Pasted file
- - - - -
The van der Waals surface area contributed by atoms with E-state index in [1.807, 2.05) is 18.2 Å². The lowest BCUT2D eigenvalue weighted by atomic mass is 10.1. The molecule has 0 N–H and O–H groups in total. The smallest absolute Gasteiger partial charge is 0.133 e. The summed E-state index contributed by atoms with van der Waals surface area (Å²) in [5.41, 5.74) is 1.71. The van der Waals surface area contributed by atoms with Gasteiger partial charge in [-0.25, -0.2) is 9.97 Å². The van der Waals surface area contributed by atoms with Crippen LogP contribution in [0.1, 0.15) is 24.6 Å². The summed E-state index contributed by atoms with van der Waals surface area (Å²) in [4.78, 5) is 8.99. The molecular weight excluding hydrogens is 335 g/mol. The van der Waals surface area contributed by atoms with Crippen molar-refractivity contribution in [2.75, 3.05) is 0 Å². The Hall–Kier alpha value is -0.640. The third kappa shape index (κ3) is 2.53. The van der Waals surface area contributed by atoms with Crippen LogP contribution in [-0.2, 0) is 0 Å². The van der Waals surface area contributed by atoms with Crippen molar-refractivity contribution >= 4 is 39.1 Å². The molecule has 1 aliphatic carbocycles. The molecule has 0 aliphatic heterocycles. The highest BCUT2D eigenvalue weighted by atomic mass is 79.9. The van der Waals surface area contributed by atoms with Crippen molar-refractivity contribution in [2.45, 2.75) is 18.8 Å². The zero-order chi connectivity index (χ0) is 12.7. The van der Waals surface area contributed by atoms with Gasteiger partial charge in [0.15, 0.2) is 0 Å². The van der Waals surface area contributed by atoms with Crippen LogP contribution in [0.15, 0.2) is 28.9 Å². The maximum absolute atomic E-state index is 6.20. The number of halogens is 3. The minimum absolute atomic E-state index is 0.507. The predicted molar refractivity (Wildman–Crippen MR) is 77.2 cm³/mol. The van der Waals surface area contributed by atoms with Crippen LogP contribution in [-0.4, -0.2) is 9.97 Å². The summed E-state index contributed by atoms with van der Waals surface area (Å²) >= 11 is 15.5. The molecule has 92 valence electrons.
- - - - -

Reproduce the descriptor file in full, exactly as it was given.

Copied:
The van der Waals surface area contributed by atoms with E-state index in [1.807, 2.05) is 18.2 Å². The lowest BCUT2D eigenvalue weighted by atomic mass is 10.1. The molecule has 0 N–H and O–H groups in total. The smallest absolute Gasteiger partial charge is 0.133 e. The summed E-state index contributed by atoms with van der Waals surface area (Å²) in [5.41, 5.74) is 1.71. The van der Waals surface area contributed by atoms with Gasteiger partial charge in [-0.25, -0.2) is 9.97 Å². The van der Waals surface area contributed by atoms with Crippen LogP contribution in [0.1, 0.15) is 24.6 Å². The summed E-state index contributed by atoms with van der Waals surface area (Å²) in [4.78, 5) is 8.99. The molecular weight excluding hydrogens is 335 g/mol. The van der Waals surface area contributed by atoms with Crippen molar-refractivity contribution in [2.75, 3.05) is 0 Å². The Hall–Kier alpha value is -0.640. The third kappa shape index (κ3) is 2.53. The van der Waals surface area contributed by atoms with Crippen LogP contribution in [-0.2, 0) is 0 Å². The van der Waals surface area contributed by atoms with Crippen molar-refractivity contribution >= 4 is 39.1 Å². The molecule has 1 aliphatic carbocycles. The molecule has 0 aliphatic heterocycles. The highest BCUT2D eigenvalue weighted by atomic mass is 79.9. The van der Waals surface area contributed by atoms with Crippen molar-refractivity contribution in [2.45, 2.75) is 18.8 Å². The zero-order chi connectivity index (χ0) is 12.7. The van der Waals surface area contributed by atoms with Gasteiger partial charge in [0.15, 0.2) is 0 Å². The van der Waals surface area contributed by atoms with Crippen LogP contribution in [0.15, 0.2) is 28.9 Å². The maximum absolute atomic E-state index is 6.20. The number of halogens is 3. The minimum absolute atomic E-state index is 0.507. The predicted molar refractivity (Wildman–Crippen MR) is 77.2 cm³/mol. The van der Waals surface area contributed by atoms with Crippen LogP contribution in [-0.4, -0.2) is 9.97 Å². The summed E-state index contributed by atoms with van der Waals surface area (Å²) >= 11 is 15.5. The molecule has 92 valence electrons.